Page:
Back to my book--

J Renee

Thursday, March 3, 2011

Snow Day by Pamela Greenhalgh Hamilton

I want to begin by stating two things: I love children's books (I was an Elementary Education major in college and a school teacher for a few years) and I love snow days. So, Snow Day, by Hamilton should be a pleaser, right?

Unfortunately, I was disappointed. I hate being disappointed with a book because I very much want to like and enjoy every book I read. Not all books are created equally, therefore critical reviews exist. (I just wish they didn't have to exist on my blog.)

Snow Day is Hamilton's first picture book and I say, "Congratulations!" She has more courage than I by making her dream a reality. I applaud the hard work and perseverance she needed to publish her first book.

The story tells of the activities three kids engage in with their grandparents on a snow day. A perfect day is created, complete with snow angels, sledding, hot cocoa and cookies. All the events that make a dream snow day are included in the book. This makes the story easy to relate to but lacks pizazz. Every child has experienced a day similar to the one depicted. The plot lacks uniqueness. As I read about sledding and building a snowman, I guessed the story would end with hot cocoa and cookies. I was hoping for something different to prove me wrong but, kids and grandparents snuggling on the couch with a plate of cookies nearby concludes the book.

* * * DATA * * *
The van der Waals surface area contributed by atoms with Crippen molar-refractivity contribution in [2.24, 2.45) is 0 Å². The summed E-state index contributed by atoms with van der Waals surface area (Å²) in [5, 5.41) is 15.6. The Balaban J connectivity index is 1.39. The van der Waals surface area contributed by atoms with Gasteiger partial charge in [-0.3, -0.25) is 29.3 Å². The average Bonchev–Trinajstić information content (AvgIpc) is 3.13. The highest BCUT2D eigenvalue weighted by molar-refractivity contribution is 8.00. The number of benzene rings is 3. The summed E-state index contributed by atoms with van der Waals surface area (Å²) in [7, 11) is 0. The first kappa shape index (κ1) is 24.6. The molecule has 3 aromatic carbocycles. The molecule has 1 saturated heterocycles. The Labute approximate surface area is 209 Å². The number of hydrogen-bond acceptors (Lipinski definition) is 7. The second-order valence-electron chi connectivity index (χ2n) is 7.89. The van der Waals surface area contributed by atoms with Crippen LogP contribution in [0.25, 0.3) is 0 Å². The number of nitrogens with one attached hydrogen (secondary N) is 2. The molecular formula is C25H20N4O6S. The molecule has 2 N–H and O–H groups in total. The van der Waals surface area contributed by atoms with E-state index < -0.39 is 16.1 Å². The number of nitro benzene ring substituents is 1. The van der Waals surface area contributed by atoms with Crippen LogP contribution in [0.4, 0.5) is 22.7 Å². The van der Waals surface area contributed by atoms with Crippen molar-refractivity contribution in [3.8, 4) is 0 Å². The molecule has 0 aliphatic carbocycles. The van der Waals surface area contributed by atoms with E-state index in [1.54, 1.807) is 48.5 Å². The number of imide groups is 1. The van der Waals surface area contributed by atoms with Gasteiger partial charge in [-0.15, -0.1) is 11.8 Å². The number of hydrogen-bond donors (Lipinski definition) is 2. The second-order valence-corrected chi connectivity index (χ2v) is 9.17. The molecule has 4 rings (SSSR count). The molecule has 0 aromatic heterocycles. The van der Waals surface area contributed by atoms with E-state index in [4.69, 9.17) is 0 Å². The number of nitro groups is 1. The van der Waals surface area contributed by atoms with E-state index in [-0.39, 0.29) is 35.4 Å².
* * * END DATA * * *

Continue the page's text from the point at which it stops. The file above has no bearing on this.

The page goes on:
In literature for children the words and illustrations go hand in hand. You can't have one without the other. Words enhance the pictures, the pictures enhance the words. The greatest words can be diminished by poor illustrations and vice versa. In Snow Day, on two occasions the illustrations do not match the text. This is a huge blunder! I fault the illustrator for this, although, these mistakes should not have slipped past the author, or the publisher, for that matter. The first error, the text describes a "bright red scoop" while the picture shows a yellow scoop. Secondly, the text states "sugar cookies" twice while the picture shows, what are clearly, chocolate chip cookies. Children's literature cannot send mixed messages like this.

For a first picture book, Snow Day is not a book to be ashamed of. Even though it isn't on my top 10 favorite children's book list Snow Day is not a waste of time either. Kids love snow and a book about snow is sure to please young ones. I am looking forward to reading Hamilton's next picture book to see how she has grown as an author.

I received a complimentary copy of Snow Day in exchange for a review.

Friday, February 11, 2011

Couples Who Pray: The Most Intimate Act Between A Man And A Woman by SQuire Rushnell & Louis DuArt